EPIGENETICS – what is it?
When the human genome was first mapped in 2000, the belief was that if you knew the genes, you would know the person. What we now know, though, is that genes not only control – they are also controlled. A person‘s genome – in other words, all the approximately 25,000 genes – does not explain why some of us develop Alzheimer‘s or cancer, struggle to deal with stress or turn grey prematurely. However, this can now be explained by a new branch of biological research: EPIGENETICS.
Epigenetics is the foundation for the link between the genome (our genes) and the environment. It plays a role in determining the circumstances under which a particular gene is switched on and when it is silenced again.
So rather than changing genetic information, epigenetics control whether a gene is “switched on or off”.
The human body contains more than 200 cell types. Almost every single one of them contains the same DNA sequence, but not all the genes are active in every cell. When Spanish researchers investigated genetically identical twins between the ages of 3 and 74, it was quite clear that there were hardly any differences in the epigenetic codes of the youngest twins – but vast ones in the oldest ones. Over the course of their lifetimes, twins go through different experiences, develop different habits or find themselves living in different circumstances – and accordingly, their epigenetic codes can also develop in different directions.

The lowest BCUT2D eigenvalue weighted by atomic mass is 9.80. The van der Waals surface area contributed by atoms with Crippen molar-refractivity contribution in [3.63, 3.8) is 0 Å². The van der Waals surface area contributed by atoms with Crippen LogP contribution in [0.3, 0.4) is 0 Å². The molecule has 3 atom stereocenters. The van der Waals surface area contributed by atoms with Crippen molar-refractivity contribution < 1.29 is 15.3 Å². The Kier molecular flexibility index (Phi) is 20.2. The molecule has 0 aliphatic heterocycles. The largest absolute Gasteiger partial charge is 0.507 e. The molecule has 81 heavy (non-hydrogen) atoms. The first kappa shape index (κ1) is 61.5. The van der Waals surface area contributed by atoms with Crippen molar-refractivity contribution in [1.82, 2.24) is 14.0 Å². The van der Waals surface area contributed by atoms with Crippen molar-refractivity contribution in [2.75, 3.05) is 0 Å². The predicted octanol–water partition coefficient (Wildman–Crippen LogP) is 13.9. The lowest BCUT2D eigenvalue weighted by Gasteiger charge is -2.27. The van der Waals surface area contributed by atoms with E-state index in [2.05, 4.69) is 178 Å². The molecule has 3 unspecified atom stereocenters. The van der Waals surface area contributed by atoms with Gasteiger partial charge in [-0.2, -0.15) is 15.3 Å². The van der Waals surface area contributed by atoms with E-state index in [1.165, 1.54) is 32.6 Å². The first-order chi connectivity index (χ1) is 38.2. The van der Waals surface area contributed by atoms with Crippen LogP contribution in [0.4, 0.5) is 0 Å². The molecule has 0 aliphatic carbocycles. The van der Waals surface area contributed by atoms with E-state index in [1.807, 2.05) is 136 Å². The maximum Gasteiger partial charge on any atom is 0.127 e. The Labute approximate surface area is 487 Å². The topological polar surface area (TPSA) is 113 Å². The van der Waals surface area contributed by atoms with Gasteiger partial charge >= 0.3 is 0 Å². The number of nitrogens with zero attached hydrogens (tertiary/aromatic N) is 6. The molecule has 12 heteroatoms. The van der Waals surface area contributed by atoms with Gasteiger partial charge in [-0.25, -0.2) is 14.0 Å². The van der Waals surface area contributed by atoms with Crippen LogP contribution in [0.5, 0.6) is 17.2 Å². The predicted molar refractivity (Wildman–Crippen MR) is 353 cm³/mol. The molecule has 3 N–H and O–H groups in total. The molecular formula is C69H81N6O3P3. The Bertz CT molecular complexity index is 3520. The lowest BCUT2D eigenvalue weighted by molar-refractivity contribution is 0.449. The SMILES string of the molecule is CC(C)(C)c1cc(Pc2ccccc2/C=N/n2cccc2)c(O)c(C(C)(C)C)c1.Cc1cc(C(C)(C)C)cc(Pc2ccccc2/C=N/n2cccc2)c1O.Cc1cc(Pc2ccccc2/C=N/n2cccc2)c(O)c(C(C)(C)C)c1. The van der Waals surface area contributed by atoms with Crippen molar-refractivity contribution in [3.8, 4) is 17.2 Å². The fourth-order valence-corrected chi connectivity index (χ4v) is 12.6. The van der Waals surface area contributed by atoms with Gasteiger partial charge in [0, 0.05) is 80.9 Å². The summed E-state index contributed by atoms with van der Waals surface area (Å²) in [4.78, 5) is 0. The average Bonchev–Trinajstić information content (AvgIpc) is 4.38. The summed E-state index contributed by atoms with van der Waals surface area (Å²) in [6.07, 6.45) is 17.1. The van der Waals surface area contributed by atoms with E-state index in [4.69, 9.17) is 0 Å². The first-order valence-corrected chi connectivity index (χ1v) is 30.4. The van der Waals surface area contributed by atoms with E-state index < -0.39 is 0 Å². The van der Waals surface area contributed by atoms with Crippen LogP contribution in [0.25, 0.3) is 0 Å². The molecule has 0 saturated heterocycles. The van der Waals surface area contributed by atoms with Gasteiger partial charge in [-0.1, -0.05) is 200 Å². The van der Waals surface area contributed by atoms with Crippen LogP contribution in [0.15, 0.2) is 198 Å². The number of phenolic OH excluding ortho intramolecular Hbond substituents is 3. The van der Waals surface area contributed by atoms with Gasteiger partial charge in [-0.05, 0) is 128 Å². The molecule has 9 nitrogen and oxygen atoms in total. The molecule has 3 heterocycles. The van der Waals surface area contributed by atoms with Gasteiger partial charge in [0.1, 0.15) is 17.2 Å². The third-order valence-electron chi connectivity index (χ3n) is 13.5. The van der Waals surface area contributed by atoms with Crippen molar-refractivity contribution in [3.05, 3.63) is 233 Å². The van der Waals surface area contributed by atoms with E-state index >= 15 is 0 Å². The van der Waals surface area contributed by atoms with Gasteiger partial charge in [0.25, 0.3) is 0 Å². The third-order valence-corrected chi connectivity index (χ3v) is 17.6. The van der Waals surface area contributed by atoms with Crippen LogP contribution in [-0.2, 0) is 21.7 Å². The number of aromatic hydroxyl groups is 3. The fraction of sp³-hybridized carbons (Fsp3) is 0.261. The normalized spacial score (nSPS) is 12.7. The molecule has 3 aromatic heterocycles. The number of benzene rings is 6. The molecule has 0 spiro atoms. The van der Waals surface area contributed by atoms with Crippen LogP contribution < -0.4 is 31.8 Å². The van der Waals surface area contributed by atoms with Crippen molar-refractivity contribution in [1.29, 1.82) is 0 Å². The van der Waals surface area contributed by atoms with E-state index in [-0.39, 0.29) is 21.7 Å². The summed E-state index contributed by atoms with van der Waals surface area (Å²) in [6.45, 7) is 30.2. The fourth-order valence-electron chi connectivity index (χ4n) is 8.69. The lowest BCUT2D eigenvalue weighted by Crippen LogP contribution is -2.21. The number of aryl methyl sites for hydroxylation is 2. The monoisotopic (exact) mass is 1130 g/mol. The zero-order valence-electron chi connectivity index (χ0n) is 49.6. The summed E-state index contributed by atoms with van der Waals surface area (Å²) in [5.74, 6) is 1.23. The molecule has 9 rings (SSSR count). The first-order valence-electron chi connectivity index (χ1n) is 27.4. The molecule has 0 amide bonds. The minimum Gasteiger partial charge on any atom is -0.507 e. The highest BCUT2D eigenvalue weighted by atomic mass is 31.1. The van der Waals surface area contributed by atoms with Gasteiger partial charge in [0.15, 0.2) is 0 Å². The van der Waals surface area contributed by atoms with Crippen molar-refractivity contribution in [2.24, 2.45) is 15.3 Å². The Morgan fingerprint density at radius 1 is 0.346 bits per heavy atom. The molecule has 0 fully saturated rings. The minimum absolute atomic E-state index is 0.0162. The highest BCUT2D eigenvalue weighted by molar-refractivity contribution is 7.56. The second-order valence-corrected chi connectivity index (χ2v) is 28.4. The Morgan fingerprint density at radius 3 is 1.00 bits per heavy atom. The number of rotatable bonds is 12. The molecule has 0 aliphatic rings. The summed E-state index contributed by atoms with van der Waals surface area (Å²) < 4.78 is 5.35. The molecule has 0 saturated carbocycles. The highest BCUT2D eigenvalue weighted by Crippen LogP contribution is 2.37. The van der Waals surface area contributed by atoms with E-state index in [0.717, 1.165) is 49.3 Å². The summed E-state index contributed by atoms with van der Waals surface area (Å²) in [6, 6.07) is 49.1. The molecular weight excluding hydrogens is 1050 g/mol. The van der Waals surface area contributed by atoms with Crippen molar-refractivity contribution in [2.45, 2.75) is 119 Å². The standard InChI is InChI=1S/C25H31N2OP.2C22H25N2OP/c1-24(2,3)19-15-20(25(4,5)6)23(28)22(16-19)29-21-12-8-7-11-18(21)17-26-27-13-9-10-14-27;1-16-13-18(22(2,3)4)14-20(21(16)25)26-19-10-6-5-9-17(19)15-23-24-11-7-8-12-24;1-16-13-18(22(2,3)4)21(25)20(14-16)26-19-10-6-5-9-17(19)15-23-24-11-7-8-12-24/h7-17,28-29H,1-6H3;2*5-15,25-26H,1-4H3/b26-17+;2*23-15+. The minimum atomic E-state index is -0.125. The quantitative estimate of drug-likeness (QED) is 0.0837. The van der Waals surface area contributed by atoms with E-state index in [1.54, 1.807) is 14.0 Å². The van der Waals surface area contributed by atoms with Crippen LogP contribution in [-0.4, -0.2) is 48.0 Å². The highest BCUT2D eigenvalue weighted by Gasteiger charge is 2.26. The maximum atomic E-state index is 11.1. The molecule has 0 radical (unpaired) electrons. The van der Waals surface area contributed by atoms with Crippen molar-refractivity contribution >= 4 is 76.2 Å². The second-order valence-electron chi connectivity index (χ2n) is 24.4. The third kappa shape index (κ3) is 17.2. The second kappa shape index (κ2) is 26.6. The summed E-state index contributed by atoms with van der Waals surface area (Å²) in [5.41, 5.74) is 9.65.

»GENES are only pencil and paper.
YOU write your skin‘s story yourself!«
WHAT DOES THIS MEAN FOR OUR SKIN?
External influences such as light and environmental stress, different rhythms of life and mental impressions influence our genes, and thus also the ageing processes of our skin. Our body reacts to the various influences by changing the gene regulation, its activity or passivity.
If this is transferred to the skin then, for instance, the gene that is key for collagen production is deactivated. This becomes evident as a less well-defined facial contour. If we change this epigenetic information and activate the gene, in other words remind it of the function it once learnt, then the facial contours will also become visibly firmer.
Thanks to the findings in epigenetics, we are today able to intervene in the skin‘s ageing process and reverse it.